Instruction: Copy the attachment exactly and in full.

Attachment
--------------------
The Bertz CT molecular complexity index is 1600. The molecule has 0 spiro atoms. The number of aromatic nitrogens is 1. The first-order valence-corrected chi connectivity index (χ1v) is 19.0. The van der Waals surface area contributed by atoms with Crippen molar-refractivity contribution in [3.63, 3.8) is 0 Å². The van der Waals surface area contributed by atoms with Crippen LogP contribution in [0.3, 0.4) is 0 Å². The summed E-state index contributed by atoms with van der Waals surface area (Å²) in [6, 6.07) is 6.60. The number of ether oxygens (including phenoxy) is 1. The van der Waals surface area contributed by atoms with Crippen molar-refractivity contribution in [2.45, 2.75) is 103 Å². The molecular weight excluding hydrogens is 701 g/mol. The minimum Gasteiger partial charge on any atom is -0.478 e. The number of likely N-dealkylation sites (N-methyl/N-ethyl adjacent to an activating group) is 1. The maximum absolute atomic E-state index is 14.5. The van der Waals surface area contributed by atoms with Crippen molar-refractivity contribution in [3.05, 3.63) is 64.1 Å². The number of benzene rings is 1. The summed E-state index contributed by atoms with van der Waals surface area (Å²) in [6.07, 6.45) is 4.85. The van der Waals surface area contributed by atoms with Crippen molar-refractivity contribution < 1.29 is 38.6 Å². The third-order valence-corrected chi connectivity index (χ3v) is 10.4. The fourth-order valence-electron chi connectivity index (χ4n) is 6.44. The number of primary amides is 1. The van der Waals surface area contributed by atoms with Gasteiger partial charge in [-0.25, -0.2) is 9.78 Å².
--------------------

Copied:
The Bertz CT molecular complexity index is 1600. The molecule has 0 spiro atoms. The number of aromatic nitrogens is 1. The first-order valence-corrected chi connectivity index (χ1v) is 19.0. The van der Waals surface area contributed by atoms with Crippen molar-refractivity contribution in [3.63, 3.8) is 0 Å². The van der Waals surface area contributed by atoms with Crippen LogP contribution in [0.3, 0.4) is 0 Å². The summed E-state index contributed by atoms with van der Waals surface area (Å²) in [6, 6.07) is 6.60. The number of ether oxygens (including phenoxy) is 1. The van der Waals surface area contributed by atoms with Crippen molar-refractivity contribution in [2.45, 2.75) is 103 Å². The molecular weight excluding hydrogens is 701 g/mol. The minimum Gasteiger partial charge on any atom is -0.478 e. The number of likely N-dealkylation sites (N-methyl/N-ethyl adjacent to an activating group) is 1. The maximum absolute atomic E-state index is 14.5. The van der Waals surface area contributed by atoms with Crippen molar-refractivity contribution in [3.05, 3.63) is 64.1 Å². The number of benzene rings is 1. The summed E-state index contributed by atoms with van der Waals surface area (Å²) in [6.07, 6.45) is 4.85. The van der Waals surface area contributed by atoms with Crippen molar-refractivity contribution < 1.29 is 38.6 Å². The third-order valence-corrected chi connectivity index (χ3v) is 10.4. The fourth-order valence-electron chi connectivity index (χ4n) is 6.44. The number of primary amides is 1. The van der Waals surface area contributed by atoms with Gasteiger partial charge in [-0.25, -0.2) is 9.78 Å².